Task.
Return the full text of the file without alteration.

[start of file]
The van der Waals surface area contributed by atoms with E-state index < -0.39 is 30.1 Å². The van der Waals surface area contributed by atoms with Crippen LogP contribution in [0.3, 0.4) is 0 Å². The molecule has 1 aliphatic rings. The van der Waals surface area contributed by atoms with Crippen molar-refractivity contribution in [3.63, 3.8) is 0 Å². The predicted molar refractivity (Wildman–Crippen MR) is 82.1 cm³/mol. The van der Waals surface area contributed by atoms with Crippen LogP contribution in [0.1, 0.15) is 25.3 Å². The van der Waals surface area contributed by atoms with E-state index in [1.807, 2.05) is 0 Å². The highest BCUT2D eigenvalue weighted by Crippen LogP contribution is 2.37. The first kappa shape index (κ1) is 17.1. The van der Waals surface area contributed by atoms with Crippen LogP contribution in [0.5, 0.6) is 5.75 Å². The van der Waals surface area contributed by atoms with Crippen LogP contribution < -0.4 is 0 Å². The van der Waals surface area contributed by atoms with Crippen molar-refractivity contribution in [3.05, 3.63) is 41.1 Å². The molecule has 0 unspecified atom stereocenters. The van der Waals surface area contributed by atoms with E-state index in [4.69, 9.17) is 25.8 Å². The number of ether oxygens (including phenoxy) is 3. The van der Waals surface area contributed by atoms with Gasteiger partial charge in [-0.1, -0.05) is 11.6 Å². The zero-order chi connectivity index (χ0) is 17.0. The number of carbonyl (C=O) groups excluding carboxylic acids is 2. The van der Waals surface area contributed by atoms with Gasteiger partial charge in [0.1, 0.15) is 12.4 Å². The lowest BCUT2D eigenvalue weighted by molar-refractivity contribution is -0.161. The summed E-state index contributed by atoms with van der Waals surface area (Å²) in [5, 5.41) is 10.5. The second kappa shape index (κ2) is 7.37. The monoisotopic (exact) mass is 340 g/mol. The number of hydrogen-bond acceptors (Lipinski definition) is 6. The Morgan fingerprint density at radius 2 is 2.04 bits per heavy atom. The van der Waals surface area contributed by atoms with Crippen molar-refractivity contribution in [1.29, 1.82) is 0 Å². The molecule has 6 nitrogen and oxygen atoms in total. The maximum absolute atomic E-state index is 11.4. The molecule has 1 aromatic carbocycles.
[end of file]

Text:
The van der Waals surface area contributed by atoms with E-state index < -0.39 is 30.1 Å². The van der Waals surface area contributed by atoms with Crippen LogP contribution in [0.3, 0.4) is 0 Å². The molecule has 1 aliphatic rings. The van der Waals surface area contributed by atoms with Crippen molar-refractivity contribution in [3.63, 3.8) is 0 Å². The predicted molar refractivity (Wildman–Crippen MR) is 82.1 cm³/mol. The van der Waals surface area contributed by atoms with Crippen LogP contribution in [0.1, 0.15) is 25.3 Å². The van der Waals surface area contributed by atoms with E-state index in [1.807, 2.05) is 0 Å². The highest BCUT2D eigenvalue weighted by Crippen LogP contribution is 2.37. The first kappa shape index (κ1) is 17.1. The van der Waals surface area contributed by atoms with Crippen LogP contribution in [0.5, 0.6) is 5.75 Å². The van der Waals surface area contributed by atoms with Crippen LogP contribution < -0.4 is 0 Å². The van der Waals surface area contributed by atoms with Crippen molar-refractivity contribution in [3.05, 3.63) is 41.1 Å². The molecule has 0 unspecified atom stereocenters. The van der Waals surface area contributed by atoms with E-state index in [4.69, 9.17) is 25.8 Å². The number of ether oxygens (including phenoxy) is 3. The van der Waals surface area contributed by atoms with Gasteiger partial charge in [-0.1, -0.05) is 11.6 Å². The zero-order chi connectivity index (χ0) is 17.0. The number of carbonyl (C=O) groups excluding carboxylic acids is 2. The van der Waals surface area contributed by atoms with Gasteiger partial charge in [0.1, 0.15) is 12.4 Å². The lowest BCUT2D eigenvalue weighted by molar-refractivity contribution is -0.161. The summed E-state index contributed by atoms with van der Waals surface area (Å²) in [5, 5.41) is 10.5. The second kappa shape index (κ2) is 7.37. The monoisotopic (exact) mass is 340 g/mol. The number of hydrogen-bond acceptors (Lipinski definition) is 6. The Morgan fingerprint density at radius 2 is 2.04 bits per heavy atom. The van der Waals surface area contributed by atoms with Crippen molar-refractivity contribution in [1.29, 1.82) is 0 Å². The molecule has 6 nitrogen and oxygen atoms in total. The maximum absolute atomic E-state index is 11.4. The molecule has 1 aromatic carbocycles.